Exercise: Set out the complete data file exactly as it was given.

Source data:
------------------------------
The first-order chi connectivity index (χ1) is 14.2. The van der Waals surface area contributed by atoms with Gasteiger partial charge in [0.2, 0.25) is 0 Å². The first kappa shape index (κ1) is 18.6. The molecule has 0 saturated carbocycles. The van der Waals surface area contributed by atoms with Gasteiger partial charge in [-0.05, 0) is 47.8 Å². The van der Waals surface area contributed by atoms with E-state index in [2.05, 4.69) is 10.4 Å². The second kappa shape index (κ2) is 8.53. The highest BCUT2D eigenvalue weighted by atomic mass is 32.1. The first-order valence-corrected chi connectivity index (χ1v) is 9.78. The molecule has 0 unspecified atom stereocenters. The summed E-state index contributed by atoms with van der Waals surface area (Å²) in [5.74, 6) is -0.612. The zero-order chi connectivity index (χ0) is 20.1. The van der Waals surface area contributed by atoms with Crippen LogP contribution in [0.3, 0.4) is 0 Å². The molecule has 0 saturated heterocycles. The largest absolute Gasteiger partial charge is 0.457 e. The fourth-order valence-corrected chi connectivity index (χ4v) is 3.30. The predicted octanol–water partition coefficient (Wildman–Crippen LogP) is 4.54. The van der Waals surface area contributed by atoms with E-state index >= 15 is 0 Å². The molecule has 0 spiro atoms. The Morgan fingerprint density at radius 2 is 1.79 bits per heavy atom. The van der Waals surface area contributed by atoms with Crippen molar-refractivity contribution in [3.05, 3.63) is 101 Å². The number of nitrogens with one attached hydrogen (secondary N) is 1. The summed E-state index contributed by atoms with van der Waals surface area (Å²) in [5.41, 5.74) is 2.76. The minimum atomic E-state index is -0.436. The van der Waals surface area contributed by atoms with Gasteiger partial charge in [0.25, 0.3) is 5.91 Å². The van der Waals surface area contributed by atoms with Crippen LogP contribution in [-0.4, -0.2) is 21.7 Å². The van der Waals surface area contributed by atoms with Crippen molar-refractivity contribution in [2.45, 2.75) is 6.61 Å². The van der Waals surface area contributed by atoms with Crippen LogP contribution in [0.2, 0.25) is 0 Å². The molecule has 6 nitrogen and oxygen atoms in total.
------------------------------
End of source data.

The first-order chi connectivity index (χ1) is 14.2. The van der Waals surface area contributed by atoms with Gasteiger partial charge in [0.2, 0.25) is 0 Å². The first kappa shape index (κ1) is 18.6. The molecule has 0 saturated carbocycles. The van der Waals surface area contributed by atoms with Gasteiger partial charge in [-0.05, 0) is 47.8 Å². The van der Waals surface area contributed by atoms with E-state index in [2.05, 4.69) is 10.4 Å². The second kappa shape index (κ2) is 8.53. The highest BCUT2D eigenvalue weighted by atomic mass is 32.1. The first-order valence-corrected chi connectivity index (χ1v) is 9.78. The molecule has 0 unspecified atom stereocenters. The summed E-state index contributed by atoms with van der Waals surface area (Å²) in [5.74, 6) is -0.612. The zero-order chi connectivity index (χ0) is 20.1. The van der Waals surface area contributed by atoms with Crippen LogP contribution in [0.3, 0.4) is 0 Å². The molecule has 0 saturated heterocycles. The largest absolute Gasteiger partial charge is 0.457 e. The fourth-order valence-corrected chi connectivity index (χ4v) is 3.30. The predicted octanol–water partition coefficient (Wildman–Crippen LogP) is 4.54. The van der Waals surface area contributed by atoms with E-state index >= 15 is 0 Å². The molecule has 0 spiro atoms. The Morgan fingerprint density at radius 2 is 1.79 bits per heavy atom. The van der Waals surface area contributed by atoms with Crippen molar-refractivity contribution in [3.05, 3.63) is 101 Å². The number of nitrogens with one attached hydrogen (secondary N) is 1. The summed E-state index contributed by atoms with van der Waals surface area (Å²) in [5.41, 5.74) is 2.76. The minimum atomic E-state index is -0.436. The van der Waals surface area contributed by atoms with Gasteiger partial charge in [0.25, 0.3) is 5.91 Å². The van der Waals surface area contributed by atoms with Crippen LogP contribution in [-0.4, -0.2) is 21.7 Å². The van der Waals surface area contributed by atoms with Crippen molar-refractivity contribution in [2.45, 2.75) is 6.61 Å². The van der Waals surface area contributed by atoms with Crippen LogP contribution in [0.2, 0.25) is 0 Å². The molecule has 6 nitrogen and oxygen atoms in total.